The Novelry Blog
Where the writers are.
Thank you all for taking part.
We have had some trailblazing first chapter entries to this year’s competition. Thanks to all of you who entered and those who voted.
The month of February is set aside annually to focus on feedback with The Firestarter and our writers have been sharing their work with each other at our online workshop and benefitting from the constructive critique and fond feedback that makes The Novelry such a special place.
The Firestarter is the most unusual of competitions for writers. One in which, genuinely, every entrant gains thanks to the feedback from wise reader-writers worldwide. What's more, it's the only truly democratically-awarded writing prize. All members get one vote, and they vote for the work they rate most highly.
It's interesting to see the votes come in and cluster around frontrunners early proving that, regardless of your taste in reading and genre-preference, there is such a thing as 'good writing' which...
Considering a Creative Writing MA or MFA?
If you're seeking a career as a published fiction author, a university or post-graduate school creative writing masters program might not be the right choice for you.
Career or hobby? Most writers can write. The chances are if you are reading this that you can write. If only 'writing' was all it was about! Publishers and published authors know the secret to getting published and making a living from writing is one single word: story. If you'd like to spend a year enjoying the craft and learning literary terms and techniques, away from the humdrum daily life and workplace, the MA or MFA could be for you. But if you want to get published, choose a school with a focus on the career path. In practice this means:
- tutors who are published authors and working novelists who have had sales volumes, bestsellers or won awards
- links to literary agencies
- publishing professionals on hand
You should be looking for a smooth onward journey towards...
Genre is important. Start here, if you will. As I mentioned in our blog 'Get Published', and as we cover in our online creative writing courses, its the first thing an agent assesses on your submissions letter as they start to consider whether to read on and which editor to call for lunch. They'll be looking to check you've used the right ingredients for the genre.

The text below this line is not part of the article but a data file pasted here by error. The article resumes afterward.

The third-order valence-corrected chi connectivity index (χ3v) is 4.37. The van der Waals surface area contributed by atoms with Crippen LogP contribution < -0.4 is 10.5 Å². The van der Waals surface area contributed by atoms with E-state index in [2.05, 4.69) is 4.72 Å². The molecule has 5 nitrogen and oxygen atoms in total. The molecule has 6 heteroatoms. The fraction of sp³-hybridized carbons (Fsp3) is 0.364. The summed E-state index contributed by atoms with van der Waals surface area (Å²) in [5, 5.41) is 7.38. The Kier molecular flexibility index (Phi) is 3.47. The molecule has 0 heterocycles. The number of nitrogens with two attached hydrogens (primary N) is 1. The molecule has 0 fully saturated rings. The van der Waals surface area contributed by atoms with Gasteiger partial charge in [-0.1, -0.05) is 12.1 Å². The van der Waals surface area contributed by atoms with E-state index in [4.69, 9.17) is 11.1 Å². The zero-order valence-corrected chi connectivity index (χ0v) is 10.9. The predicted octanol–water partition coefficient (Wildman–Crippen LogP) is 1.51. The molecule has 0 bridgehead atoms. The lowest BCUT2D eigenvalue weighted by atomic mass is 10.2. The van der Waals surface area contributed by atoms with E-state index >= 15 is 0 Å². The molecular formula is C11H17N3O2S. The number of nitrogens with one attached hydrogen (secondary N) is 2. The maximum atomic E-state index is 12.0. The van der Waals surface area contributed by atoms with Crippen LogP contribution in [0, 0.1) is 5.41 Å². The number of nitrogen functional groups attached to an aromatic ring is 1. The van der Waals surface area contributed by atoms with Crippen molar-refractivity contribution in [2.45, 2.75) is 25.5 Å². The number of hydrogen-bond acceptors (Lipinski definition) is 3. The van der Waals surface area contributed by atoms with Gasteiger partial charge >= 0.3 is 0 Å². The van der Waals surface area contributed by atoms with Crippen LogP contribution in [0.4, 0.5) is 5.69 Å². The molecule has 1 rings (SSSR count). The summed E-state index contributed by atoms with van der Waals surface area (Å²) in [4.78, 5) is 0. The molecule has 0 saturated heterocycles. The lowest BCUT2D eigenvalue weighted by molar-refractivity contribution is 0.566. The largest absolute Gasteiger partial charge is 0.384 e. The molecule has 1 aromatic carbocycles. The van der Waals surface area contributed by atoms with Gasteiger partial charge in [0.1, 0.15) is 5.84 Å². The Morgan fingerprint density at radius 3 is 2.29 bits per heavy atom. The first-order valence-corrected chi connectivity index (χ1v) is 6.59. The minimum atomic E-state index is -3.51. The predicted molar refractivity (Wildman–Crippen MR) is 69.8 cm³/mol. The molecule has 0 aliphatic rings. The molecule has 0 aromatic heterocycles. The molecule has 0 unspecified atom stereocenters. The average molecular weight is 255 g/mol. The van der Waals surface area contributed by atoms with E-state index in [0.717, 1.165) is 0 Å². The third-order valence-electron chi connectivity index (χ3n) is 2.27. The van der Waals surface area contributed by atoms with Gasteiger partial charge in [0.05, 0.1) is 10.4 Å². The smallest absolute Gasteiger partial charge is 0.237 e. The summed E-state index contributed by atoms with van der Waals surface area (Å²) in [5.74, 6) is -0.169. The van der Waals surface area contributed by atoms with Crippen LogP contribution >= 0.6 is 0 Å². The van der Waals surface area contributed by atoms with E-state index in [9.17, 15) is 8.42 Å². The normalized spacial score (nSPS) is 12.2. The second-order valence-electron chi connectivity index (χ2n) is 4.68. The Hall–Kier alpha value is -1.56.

Genre is important. Start here, if you will.
It's the first thing an agent assesses on your submissions letter as they start to consider whether to read on and which editor to call for lunch. They'll be looking to check you've used the right ingredients for the genre.
Genres can be individually defined by the particular nature of the key driving force behind your story.
Each genre has its own secret agent of story, and that's how genres can be defined. Make sure you've got the right one in the driving seat of your moving vehicle! Shall we peel back the disguise? It might be that the commonly held 'drivers' of...
Convert that commute to a crammer session with inspiring content from fine minds in literature and publishing. These podcasts with writers and editors will prove consoling and cheering, and see you through not just the first draft, but the long haul. Ten great podcasts to keep writers smiling.
How To Get Podcasts.
All podcasts are free, and most are available via many different apps.
On a website:
You can do this from a computer or from the web browser on your phone.
- Find a website that has podcasts you like.
- Find the player on the page, check your device’s sound is switched on and click play to listen to the podcast.
On your iPhone or iPad.
If you have an iPhone you can use the Apple podcasts app to listen to podcasts.
- The Podcasts app should already be downloaded on your phone so search your apps for ‘Podcasts’. If it’s not, go to the app store and download it.
- Open the Podcast app and go to the search page...
Last week, on our intensive writers' residential course, we heard from bestselling authors Sophie Hannah and Louise Doughty and from literary agent Tim Bates at Peters, Fraser + Dunlop. The three agreed on one thing. Since 2000 the market for fiction has changed dramatically, and these three long-haul survivors have learnt one lesson very well. The rise and rise of psychological fiction, and the thriller form, has changed the way we want to read books now. The rise of this fast-moving genre coincides with the Age of Impatience and the new media of Netflix & Co. 'What's going to happen, next?' We expect twists and pace.
The thrills and spills of mainstream fiction via this dark, internalized cloak and dagger genre and it's partners in crime and mystery, has snuffed the life out of the Literary Fiction genre, irreparably it seems. if you want Literary Fiction, see Trollope. Tim Bates made the comment that literary fiction can only make it if there's a...
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